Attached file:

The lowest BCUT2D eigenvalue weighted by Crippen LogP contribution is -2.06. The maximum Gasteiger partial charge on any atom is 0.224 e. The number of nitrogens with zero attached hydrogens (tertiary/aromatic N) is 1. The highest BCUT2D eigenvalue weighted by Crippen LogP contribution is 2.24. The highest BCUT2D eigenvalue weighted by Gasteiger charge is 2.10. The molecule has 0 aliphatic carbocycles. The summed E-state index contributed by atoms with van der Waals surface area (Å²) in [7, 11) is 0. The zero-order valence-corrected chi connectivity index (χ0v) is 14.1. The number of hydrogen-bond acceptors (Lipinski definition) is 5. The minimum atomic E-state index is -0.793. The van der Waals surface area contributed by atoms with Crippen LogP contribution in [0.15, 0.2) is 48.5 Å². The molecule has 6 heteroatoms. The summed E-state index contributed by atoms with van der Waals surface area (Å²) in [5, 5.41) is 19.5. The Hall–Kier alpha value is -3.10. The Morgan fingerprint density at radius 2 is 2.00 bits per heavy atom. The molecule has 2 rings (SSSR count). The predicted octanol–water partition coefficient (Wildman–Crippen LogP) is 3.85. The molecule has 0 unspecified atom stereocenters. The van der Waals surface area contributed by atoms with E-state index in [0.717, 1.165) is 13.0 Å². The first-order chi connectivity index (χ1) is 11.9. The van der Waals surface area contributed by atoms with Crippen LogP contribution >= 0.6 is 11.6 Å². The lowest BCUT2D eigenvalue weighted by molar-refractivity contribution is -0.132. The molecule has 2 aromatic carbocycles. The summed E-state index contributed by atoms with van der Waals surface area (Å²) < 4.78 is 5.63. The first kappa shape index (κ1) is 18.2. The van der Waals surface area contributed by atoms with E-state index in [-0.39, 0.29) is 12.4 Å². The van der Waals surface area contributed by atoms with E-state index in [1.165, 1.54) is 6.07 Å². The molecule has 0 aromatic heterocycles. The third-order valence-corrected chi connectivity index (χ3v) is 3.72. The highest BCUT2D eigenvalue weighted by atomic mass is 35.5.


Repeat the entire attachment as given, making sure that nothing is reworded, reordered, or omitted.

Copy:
The lowest BCUT2D eigenvalue weighted by Crippen LogP contribution is -2.06. The maximum Gasteiger partial charge on any atom is 0.224 e. The number of nitrogens with zero attached hydrogens (tertiary/aromatic N) is 1. The highest BCUT2D eigenvalue weighted by Crippen LogP contribution is 2.24. The highest BCUT2D eigenvalue weighted by Gasteiger charge is 2.10. The molecule has 0 aliphatic carbocycles. The summed E-state index contributed by atoms with van der Waals surface area (Å²) in [7, 11) is 0. The zero-order valence-corrected chi connectivity index (χ0v) is 14.1. The number of hydrogen-bond acceptors (Lipinski definition) is 5. The minimum atomic E-state index is -0.793. The van der Waals surface area contributed by atoms with Crippen LogP contribution in [0.15, 0.2) is 48.5 Å². The molecule has 6 heteroatoms. The summed E-state index contributed by atoms with van der Waals surface area (Å²) in [5, 5.41) is 19.5. The Hall–Kier alpha value is -3.10. The Morgan fingerprint density at radius 2 is 2.00 bits per heavy atom. The molecule has 2 rings (SSSR count). The predicted octanol–water partition coefficient (Wildman–Crippen LogP) is 3.85. The molecule has 0 unspecified atom stereocenters. The van der Waals surface area contributed by atoms with E-state index in [0.717, 1.165) is 13.0 Å². The first-order chi connectivity index (χ1) is 11.9. The van der Waals surface area contributed by atoms with Crippen LogP contribution >= 0.6 is 11.6 Å². The lowest BCUT2D eigenvalue weighted by molar-refractivity contribution is -0.132. The molecule has 2 aromatic carbocycles. The summed E-state index contributed by atoms with van der Waals surface area (Å²) < 4.78 is 5.63. The first kappa shape index (κ1) is 18.2. The van der Waals surface area contributed by atoms with E-state index in [-0.39, 0.29) is 12.4 Å². The van der Waals surface area contributed by atoms with E-state index in [1.165, 1.54) is 6.07 Å². The molecule has 0 aromatic heterocycles. The third-order valence-corrected chi connectivity index (χ3v) is 3.72. The highest BCUT2D eigenvalue weighted by atomic mass is 35.5.